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November 27, 2017

  • Thanksgiving Break Ends-Classes Resume

    Monday, November 27, 2017

    Thanksgiving break begins at the close of class on 11/23/17 and ends at the beginning of class on Monday, 11/27/17.

  • Penn Sociology Colloquium Series: Max Besbris, Assistant Professor of Sociology, Rice University

    Monday, November 27, 2017 - 12:00pm to 1:00pm

    103 McNeil Building

  • High Energy Theory Seminar: "BMS Invariant Fluids"

    Monday, November 27, 2017 - 2:00pm

    David Rittenhouse Laboratory, 2N36

    The Bondi-van der Burg-Metzner-Sachs (BMS) group is the asymptotic symmetry group of asymptotically flat spacetime.  It is related to flat gravity in the same way that the conformal group is related to anti de Sitter gravity.  However, while the conformal group is well known throughout field theory, the BMS group is rather mysterious.  We show that the BMS group is closely related to infinite dimensional symmetry groups governing fluid dynamics.  We use a relationship between gravitating systems and lower dimensional fluids on their boundaries to give a new derivation of the BMS group in three spacetime dimensions.

  • HSS Workshop: Lijing Jiang

    Monday, November 27, 2017 - 3:30pm

    337 Claudia Cohen Hall

    Lijing Jiang, Haas Postdoctoral Fellow, Chemical Heritage Foundation
    Visions of Life in the Land of Change: The Goldfish as Pet and Experimental Organism in Twentieth-Century China
    For the development of genetics, embryology, and aquaculture technology in China, the goldfish has played a uniquely important role partly because of its connections to experimental traditions, historical heritage, and economically valuable fishes. Building upon well-developed literature on model organisms in the life sciences, this talk gives an overview of the trajectory of using the goldfish as an experimental organism in twentieth-century China, while illuminating how its scientific life co-evolved with its varied representations as pet in China's changing political and cultural milieus. It shows how biologists engaged local cultures, politics, and global scientific traditions in genetics, embryology and evolution to construct different research programs of the goldfish in drastically different political climate. Following the fish, we open windows to understand the changing epistemic and socio-cultural space of biology in the country. Some of the scientists, for example, have used the goldfish to study Mendelian genetics in the Republican period, to support cytoplasmic inheritance and a "Great-Leap Forward" in aquaculture in early Communist years, or to test new biotechnological promises during the economic reform. In the end, I will raise questions about the exact epistemic and social functions, as well as the "modelness" of the goldfish as reflected in the scientific and political activities mentioned in the talk. I will also discuss the question how such regional focus on a single species that was less studied elsewhere help us to explore new ways to study world histories of biology and the role of local organisms in them.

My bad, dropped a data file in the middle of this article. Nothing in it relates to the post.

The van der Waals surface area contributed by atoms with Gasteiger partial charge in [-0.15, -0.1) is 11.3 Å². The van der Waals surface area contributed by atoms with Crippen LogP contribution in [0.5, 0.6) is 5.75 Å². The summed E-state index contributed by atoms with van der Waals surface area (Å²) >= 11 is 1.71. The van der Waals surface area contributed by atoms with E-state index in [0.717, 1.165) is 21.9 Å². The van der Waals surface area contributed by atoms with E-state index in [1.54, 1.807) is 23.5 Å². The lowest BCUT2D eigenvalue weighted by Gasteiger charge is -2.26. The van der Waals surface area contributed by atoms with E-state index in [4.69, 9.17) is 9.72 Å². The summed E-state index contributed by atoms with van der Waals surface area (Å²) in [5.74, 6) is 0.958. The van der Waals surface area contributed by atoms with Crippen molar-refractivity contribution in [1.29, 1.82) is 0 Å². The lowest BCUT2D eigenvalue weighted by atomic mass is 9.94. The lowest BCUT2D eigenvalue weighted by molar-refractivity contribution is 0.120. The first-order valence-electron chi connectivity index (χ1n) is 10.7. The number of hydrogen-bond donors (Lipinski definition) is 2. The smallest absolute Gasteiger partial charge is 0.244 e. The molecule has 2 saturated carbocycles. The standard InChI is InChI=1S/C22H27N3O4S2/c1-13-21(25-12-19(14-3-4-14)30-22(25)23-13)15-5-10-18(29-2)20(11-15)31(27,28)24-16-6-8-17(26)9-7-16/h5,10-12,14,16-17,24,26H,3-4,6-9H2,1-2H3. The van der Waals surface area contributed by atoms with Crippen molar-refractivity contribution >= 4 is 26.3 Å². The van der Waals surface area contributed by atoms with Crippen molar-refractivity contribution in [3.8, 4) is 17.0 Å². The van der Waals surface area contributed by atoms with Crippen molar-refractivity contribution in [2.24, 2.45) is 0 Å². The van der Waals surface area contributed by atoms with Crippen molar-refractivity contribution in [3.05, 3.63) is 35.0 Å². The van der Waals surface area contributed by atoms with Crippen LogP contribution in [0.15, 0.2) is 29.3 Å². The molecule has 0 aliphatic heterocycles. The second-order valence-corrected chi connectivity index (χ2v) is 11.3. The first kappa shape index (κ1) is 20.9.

• MIRA Open: The Embodied Mind, Chs 5-6 (Varieties of Emergence).

    Monday, November 27, 2017 - 5:00pm to 6:30pm

    Cohen Hall, Room 493.

  • Material Texts: David Loewenstein (English, Penn State): “The New Oxford Edition of Paradise Lost and Early Publishing History”

    Monday, November 27, 2017 - 5:15pm to 7:00pm

    Class of 1978 Pavilion in the Kislak Center6th Floor of Van-Pelt Library

  • Material Texts: David Loewenstein (English, Penn State): “The New Oxford Edition of Paradise Lost and Early Publishing History”

    Monday, November 27, 2017 - 5:15pm to 7:00pm

    Class of 1978 Pavilion in the Kislak Center6th Floor of Van-Pelt Library